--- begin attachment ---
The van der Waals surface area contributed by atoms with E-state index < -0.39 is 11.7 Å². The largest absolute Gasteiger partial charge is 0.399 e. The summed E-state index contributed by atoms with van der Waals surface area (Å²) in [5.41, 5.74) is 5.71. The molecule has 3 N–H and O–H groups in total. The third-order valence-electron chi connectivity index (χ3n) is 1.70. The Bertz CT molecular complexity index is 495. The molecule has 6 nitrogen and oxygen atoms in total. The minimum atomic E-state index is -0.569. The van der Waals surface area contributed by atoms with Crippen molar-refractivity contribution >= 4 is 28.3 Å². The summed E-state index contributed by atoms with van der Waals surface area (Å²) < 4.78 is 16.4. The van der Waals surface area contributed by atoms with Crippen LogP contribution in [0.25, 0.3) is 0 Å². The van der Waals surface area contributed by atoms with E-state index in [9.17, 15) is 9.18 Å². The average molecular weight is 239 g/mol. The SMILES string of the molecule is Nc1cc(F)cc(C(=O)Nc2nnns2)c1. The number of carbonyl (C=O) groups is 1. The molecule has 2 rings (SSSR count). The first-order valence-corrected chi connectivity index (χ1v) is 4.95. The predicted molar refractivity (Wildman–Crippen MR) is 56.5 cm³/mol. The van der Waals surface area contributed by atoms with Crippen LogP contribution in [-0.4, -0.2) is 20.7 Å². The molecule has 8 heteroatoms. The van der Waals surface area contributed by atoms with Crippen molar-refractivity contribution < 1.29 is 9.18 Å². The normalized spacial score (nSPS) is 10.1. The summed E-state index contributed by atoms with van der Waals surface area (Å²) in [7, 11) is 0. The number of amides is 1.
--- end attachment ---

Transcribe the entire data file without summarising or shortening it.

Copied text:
The van der Waals surface area contributed by atoms with E-state index < -0.39 is 11.7 Å². The largest absolute Gasteiger partial charge is 0.399 e. The summed E-state index contributed by atoms with van der Waals surface area (Å²) in [5.41, 5.74) is 5.71. The molecule has 3 N–H and O–H groups in total. The third-order valence-electron chi connectivity index (χ3n) is 1.70. The Bertz CT molecular complexity index is 495. The molecule has 6 nitrogen and oxygen atoms in total. The minimum atomic E-state index is -0.569. The van der Waals surface area contributed by atoms with Crippen molar-refractivity contribution >= 4 is 28.3 Å². The summed E-state index contributed by atoms with van der Waals surface area (Å²) < 4.78 is 16.4. The van der Waals surface area contributed by atoms with Crippen LogP contribution in [0.25, 0.3) is 0 Å². The van der Waals surface area contributed by atoms with E-state index in [9.17, 15) is 9.18 Å². The average molecular weight is 239 g/mol. The SMILES string of the molecule is Nc1cc(F)cc(C(=O)Nc2nnns2)c1. The number of carbonyl (C=O) groups is 1. The molecule has 2 rings (SSSR count). The first-order valence-corrected chi connectivity index (χ1v) is 4.95. The predicted molar refractivity (Wildman–Crippen MR) is 56.5 cm³/mol. The van der Waals surface area contributed by atoms with Crippen LogP contribution in [-0.4, -0.2) is 20.7 Å². The molecule has 8 heteroatoms. The van der Waals surface area contributed by atoms with Crippen molar-refractivity contribution < 1.29 is 9.18 Å². The normalized spacial score (nSPS) is 10.1. The summed E-state index contributed by atoms with van der Waals surface area (Å²) in [7, 11) is 0. The number of amides is 1.